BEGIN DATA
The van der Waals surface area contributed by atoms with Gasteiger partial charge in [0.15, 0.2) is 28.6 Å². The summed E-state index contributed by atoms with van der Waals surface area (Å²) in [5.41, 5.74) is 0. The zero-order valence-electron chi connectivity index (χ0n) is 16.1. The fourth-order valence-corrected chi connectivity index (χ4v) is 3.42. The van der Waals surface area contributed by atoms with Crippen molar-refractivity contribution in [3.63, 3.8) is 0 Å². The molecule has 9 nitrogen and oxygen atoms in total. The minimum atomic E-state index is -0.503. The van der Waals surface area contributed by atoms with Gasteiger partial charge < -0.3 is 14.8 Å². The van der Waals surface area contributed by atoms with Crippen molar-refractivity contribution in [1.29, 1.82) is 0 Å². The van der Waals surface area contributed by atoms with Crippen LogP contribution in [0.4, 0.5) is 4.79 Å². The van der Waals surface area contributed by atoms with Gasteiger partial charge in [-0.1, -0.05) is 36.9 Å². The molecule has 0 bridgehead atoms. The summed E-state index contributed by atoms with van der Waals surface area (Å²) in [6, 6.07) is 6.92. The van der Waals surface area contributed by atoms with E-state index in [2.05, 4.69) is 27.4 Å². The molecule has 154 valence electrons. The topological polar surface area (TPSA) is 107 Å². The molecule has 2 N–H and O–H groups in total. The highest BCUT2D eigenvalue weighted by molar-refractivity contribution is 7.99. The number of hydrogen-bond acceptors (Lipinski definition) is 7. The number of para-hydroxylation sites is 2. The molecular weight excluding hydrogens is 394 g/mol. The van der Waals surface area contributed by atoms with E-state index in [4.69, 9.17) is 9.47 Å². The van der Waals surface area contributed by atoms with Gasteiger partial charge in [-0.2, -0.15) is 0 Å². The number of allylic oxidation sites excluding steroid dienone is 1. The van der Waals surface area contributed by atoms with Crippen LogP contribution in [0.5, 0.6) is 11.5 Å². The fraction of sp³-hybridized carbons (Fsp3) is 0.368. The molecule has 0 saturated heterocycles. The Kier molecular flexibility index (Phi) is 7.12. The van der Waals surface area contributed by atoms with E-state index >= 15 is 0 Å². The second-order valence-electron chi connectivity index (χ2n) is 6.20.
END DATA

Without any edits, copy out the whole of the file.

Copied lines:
The van der Waals surface area contributed by atoms with Gasteiger partial charge in [0.15, 0.2) is 28.6 Å². The summed E-state index contributed by atoms with van der Waals surface area (Å²) in [5.41, 5.74) is 0. The zero-order valence-electron chi connectivity index (χ0n) is 16.1. The fourth-order valence-corrected chi connectivity index (χ4v) is 3.42. The van der Waals surface area contributed by atoms with Crippen molar-refractivity contribution in [3.63, 3.8) is 0 Å². The molecule has 9 nitrogen and oxygen atoms in total. The minimum atomic E-state index is -0.503. The van der Waals surface area contributed by atoms with Gasteiger partial charge < -0.3 is 14.8 Å². The van der Waals surface area contributed by atoms with Crippen molar-refractivity contribution in [1.29, 1.82) is 0 Å². The van der Waals surface area contributed by atoms with Crippen LogP contribution in [0.4, 0.5) is 4.79 Å². The van der Waals surface area contributed by atoms with Gasteiger partial charge in [-0.1, -0.05) is 36.9 Å². The molecule has 0 bridgehead atoms. The summed E-state index contributed by atoms with van der Waals surface area (Å²) in [6, 6.07) is 6.92. The van der Waals surface area contributed by atoms with E-state index in [2.05, 4.69) is 27.4 Å². The molecule has 154 valence electrons. The topological polar surface area (TPSA) is 107 Å². The molecule has 2 N–H and O–H groups in total. The highest BCUT2D eigenvalue weighted by molar-refractivity contribution is 7.99. The number of hydrogen-bond acceptors (Lipinski definition) is 7. The number of para-hydroxylation sites is 2. The molecular weight excluding hydrogens is 394 g/mol. The van der Waals surface area contributed by atoms with E-state index in [4.69, 9.17) is 9.47 Å². The van der Waals surface area contributed by atoms with Gasteiger partial charge in [-0.2, -0.15) is 0 Å². The number of allylic oxidation sites excluding steroid dienone is 1. The van der Waals surface area contributed by atoms with Crippen LogP contribution in [0.5, 0.6) is 11.5 Å². The fraction of sp³-hybridized carbons (Fsp3) is 0.368. The molecule has 0 saturated heterocycles. The Kier molecular flexibility index (Phi) is 7.12. The van der Waals surface area contributed by atoms with E-state index >= 15 is 0 Å². The second-order valence-electron chi connectivity index (χ2n) is 6.20.